Inflation-smashing dividend yields? Check. A cheap valuation? Absolutely. Expected earnings growth? You bet.
So why am I still avoiding FTSE 100 retailer Next (LSE: NXT) like the plague? This is why…
Sales growth slipping again
Next’s share price perked up earlier this year as, despite the persistence of worsening consumer confidence and intense competition, it managed to pull some rabbits from its hat and upgraded its profits estimates.
I warned then, though, that the Footsie firm may struggle to keep the ball in the air and last week’s trading update proved just that. Sales performance at its stores has worsened in recent months and dived 8% in the three months to October 27. Online revenues growth has also slowed to 12.7% and, as a result, full-price sales across the group rose just 2% in the third quarter, down from 4.5% in the first half.
At this rate, City estimates for Next’s earnings to rise 5% in the year to January 2019, and by an extra 3% next year, are looking very sketchy at best. As a consequence, its prospective P/E ratio of 12 times, while low on paper, can be seen as not that appealing.
Costs clamouring higher
Its rising cost base is another obstacle that will likely prevent Next storming back into earnings growth any time soon. Items like the new National Living Wage, increased interest rates on its debt, and rising business rates all threaten to push costs £55m higher in the current year, for example. And the firm will have its work cut out for it to cover such increases through its cost-cutting procedures — for fiscal 2019, for example, it expects these savings to total £44m, falling some way short of those anticipated cost increases.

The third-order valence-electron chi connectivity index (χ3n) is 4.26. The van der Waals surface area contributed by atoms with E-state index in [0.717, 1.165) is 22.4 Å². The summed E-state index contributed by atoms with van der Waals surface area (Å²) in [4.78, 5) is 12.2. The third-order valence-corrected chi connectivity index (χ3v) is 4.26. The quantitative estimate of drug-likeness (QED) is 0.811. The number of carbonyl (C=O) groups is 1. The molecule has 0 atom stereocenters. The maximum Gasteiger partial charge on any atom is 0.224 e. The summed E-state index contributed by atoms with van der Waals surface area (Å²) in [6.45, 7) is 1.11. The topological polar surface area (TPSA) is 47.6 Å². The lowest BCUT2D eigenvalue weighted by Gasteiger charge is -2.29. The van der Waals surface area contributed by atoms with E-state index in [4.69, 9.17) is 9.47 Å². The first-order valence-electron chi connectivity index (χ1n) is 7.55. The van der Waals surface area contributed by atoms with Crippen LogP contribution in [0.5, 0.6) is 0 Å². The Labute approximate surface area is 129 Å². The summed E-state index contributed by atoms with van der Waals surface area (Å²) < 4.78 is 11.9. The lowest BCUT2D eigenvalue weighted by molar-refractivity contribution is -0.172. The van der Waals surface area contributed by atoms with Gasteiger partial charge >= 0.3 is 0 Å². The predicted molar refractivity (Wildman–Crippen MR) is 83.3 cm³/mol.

One particular cost to keep an eye on is the rise in bad debt charges at its credit arm. These boomed 72% during the six months to July, to £25.8m, and threaten to spiral out of control as the British economy worsens.
Dividends poised to disappoint?
Those aforementioned City forecasts tipping fresh earnings growth lead to predictions that Next, which has kept the dividend locked at 158p per share for the past two years, will also finally raise the dividend.
Payouts of 162.6p and 165.3p are predicted for fiscal 2019 and 2020 respectively, figures which yield a chunky 3.1% and 3.2%.
I’m sceptical as to the likelihood that these projections will become reality. On top of the aforementioned fragility of current profits forecasts, the state of the retailer’s balance sheet also undermines its ability to get dividends moving higher again, net debt having grown to £1.14bn as of July from £1bn six months earlier.
There’s no shortage of great FTSE 100 dividend stocks trading on low earnings multiples following October’s market sell-off. Next comes with too much risk right now, in my opinion, and I for one will continue giving it a wide berth until retail conditions in the UK markedly improve.
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Royston Wild has no position in any of the shares mentioned. The Motley Fool UK has no position in any of the shares mentioned. Views expressed on the companies mentioned in this article are those of the writer and therefore may differ from the official recommendations we make in our subscription services such as Share Advisor, Hidden Winners and Pro. Here at The Motley Fool we believe that considering a diverse range of insights makes us better investors.